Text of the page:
Ueda’s remarks came after Minister of Economy, Trade and Industry Koichi Hagiuda said Japan is considering providing public finance to help expand US LNG projects as the country moves to phase out its dependency on Russian energy, reports SP Global.
Participating in a Fujairah LNG terminal
In the UAE, where it produces roughly 40% of its oil and gas output in Abu Dhabi, INPEX also intends to consider participating in a Fujairah LNG terminal planned by Abu Dhabi National Oil Co., Ueda said.
“We just initiated our discussion on how we should consider Fujairah LNG,” said Ueda, adding that it is still in the phase of studying economics and various other elements.
“With INPEX’s long and deep relationship with Abu Dhabi, we will discuss how we should deal with this as part of our broad cooperation relationship.”
ADNOC is building a new LNG plant in the Port of Fujairah on the UAE’s east coast, including two 4.8 million mt/year LNG trains.
INPEX sees potential LNG exports from Fujairah could play a pivotal role in meeting demand from Asia as well as from Europe, Ueda said.
“Considering the location, [planned LNG exports from] the UAE could give itself a remarkably strategic position for targeting both European and Asian markets,” he said.
Despite uncertainty over situations on Russia in the decades ahead, Ueda said: “What we are certain is that we believe LNG demand in Asia will continue growing.
“For us, how we meet growing demand in Asia is meaningful as well as it is more certain [than Russian uncertainty],” he added.
INPEX’s consideration for midstream LNG participation comes as it aims to boost its LNG handling volume by 3 million mt/year to about 10 million mt/year by 2030.
“We aim to increase our [LNG] handling volumes by seeking a combination of upstream and midstream businesses,” Ueda said, adding that the company currently is “working hard” to develop its LNG bunkering in Fujairah and other places.
In Australia, INPEX is working to boost LNG production capacity at the Ichthys project by 4% to 9.3 million mt/year by 2024 due mainly to debottlenecking the facility.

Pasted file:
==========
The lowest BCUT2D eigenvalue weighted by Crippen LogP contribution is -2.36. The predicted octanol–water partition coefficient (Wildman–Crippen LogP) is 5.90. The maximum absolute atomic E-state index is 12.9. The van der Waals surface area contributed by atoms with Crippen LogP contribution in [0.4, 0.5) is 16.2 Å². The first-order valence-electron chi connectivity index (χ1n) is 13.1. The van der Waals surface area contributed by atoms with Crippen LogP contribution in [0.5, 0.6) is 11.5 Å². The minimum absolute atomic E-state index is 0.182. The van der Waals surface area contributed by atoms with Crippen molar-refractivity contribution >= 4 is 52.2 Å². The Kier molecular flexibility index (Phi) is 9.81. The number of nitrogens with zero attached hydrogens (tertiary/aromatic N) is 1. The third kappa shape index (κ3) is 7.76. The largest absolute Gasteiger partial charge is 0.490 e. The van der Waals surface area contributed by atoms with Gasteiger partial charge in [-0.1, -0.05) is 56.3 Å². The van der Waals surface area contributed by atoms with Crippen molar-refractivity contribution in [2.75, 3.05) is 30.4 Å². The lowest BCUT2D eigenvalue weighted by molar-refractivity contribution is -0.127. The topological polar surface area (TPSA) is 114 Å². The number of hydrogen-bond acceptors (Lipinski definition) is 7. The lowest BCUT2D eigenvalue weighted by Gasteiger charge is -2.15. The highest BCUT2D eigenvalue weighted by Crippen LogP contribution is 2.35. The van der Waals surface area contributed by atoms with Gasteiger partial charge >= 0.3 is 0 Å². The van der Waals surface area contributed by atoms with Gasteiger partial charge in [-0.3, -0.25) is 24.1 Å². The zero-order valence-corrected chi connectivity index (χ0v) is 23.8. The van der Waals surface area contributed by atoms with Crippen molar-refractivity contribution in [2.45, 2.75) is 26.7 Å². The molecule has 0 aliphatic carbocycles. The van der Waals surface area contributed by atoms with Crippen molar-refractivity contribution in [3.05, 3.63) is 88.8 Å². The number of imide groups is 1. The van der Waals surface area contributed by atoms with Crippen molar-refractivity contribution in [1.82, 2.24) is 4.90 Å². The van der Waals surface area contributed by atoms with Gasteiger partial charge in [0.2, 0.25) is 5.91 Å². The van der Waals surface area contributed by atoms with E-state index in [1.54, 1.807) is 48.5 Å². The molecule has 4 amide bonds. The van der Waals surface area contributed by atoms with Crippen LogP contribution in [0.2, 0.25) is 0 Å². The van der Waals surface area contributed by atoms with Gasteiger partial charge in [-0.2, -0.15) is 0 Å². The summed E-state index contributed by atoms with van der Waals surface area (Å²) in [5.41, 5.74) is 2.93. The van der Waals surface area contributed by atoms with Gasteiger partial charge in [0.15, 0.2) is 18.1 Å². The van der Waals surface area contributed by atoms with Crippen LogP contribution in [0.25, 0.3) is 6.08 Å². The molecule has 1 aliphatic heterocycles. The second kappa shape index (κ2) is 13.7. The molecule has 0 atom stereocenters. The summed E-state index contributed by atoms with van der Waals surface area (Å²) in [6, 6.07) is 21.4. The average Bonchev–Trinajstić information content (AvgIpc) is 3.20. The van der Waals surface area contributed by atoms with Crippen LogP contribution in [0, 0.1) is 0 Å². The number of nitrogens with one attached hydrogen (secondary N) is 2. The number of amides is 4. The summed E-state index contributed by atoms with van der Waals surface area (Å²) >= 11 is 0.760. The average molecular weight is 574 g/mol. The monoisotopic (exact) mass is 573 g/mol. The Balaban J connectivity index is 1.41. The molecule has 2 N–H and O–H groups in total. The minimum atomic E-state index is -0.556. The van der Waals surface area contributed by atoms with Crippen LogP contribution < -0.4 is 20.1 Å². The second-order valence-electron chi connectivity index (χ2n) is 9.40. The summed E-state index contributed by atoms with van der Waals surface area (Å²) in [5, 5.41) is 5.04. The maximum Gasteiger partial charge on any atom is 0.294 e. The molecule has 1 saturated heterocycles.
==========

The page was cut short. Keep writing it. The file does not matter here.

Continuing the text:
The additional Ichthys LNG supply would help stabilize the market, Ueda said, adding that INPEX has yet to decide how it will market 400,000 mt/year of the extra supply.
“It is possible to be sold on a long-term basis as Ichthys [LNG] has been sold mostly on the long-term basis,” Ueda said. “Considering the importance of market flexibility, it could also be sold on a spot basis. We will consider such elements of the market environment as well as on buyers’ wishes.”
The Ichthys project, operated by INPEX, involves piping gas from the offshore Ichthys Field in the Browse Basin in Northwestern Australia more than 890 km to the onshore 8.9 million mt/year LNG plant near Darwin. At peak, it has the capacity to produce 1.65 million mt/year of LPG and 100,000 b/d of condensate.
Looking further ahead, INPEX sees room for considering additional Ichthys LNG production capacity as it works to explore and develop the Ichthys gas fields and surrounding blocks, and it also intends to introduce carbon capture and storage (CCS), Ueda said.
“When considering a significant expansion in the future, we will need to introduce CCS at Ichthys first because we cannot rule out the issue of CO2 as well as on the supply and demand,” said Ueda, adding that INPEX currently plans to start injecting more than 2 million mt/year of CO2 for CCS at Ichthys in the late 2020s after verifying “injectability” at nearby sites.
Asked whether INPEX intends to accelerate its Ichthys LNG plant expansion amid uncertainty over Russian LNG supply, Ueda said: “We certainly would like to speed up” within a timeframe by 2030.
“Honestly, of course, there is a topic of Russia, rather it is more of an issue that we might not be able to sell LNG in the current form in relation to energy transition at some point,” Ueda said.
“This is why it is essential for the LNG business from now on to make sure it will have CCS and expand [the plant],” he said. “Because of the Russian [situation] we aim to accelerate [the expansion] as much as possible but it remains to be seen how much we can speed up.”
Ueda said that the current energy crisis is driven mainly by Russia’s invasion of Ukraine and climate change issues, including the global move towards decarbonization, of which the latter has had constraints on fossil fuel investment.
“Looking from a short-term view, we are in a situation, where we see mixed moves toward decarbonization because of the climate change and inevitable dependency on hydrocarbons for the time being,” said Ueda, referring to some European countries’ recent shift to hydrocarbons in the wake of the Ukraine crisis.
“In the context of Russia’s invasion of Ukraine, it is unavoidable to rely on hydrocarbons, especially for LNG in the short term in the real world,” Ueda said.
Ueda, however, said that there is an absence of a realistic global roadmap for using hydrocarbons in the transition toward 2050 carbon neutrality, which could be helpful for long-term investments.
“Without a certain outlook of the market environments 40 to 50 years ahead, buyers cannot make commitments,” said Ueda, referring to natural gas projects. “I believe we are in a vicious circle where sellers cannot make investments without buyers’ commitments.”
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Source: SP Global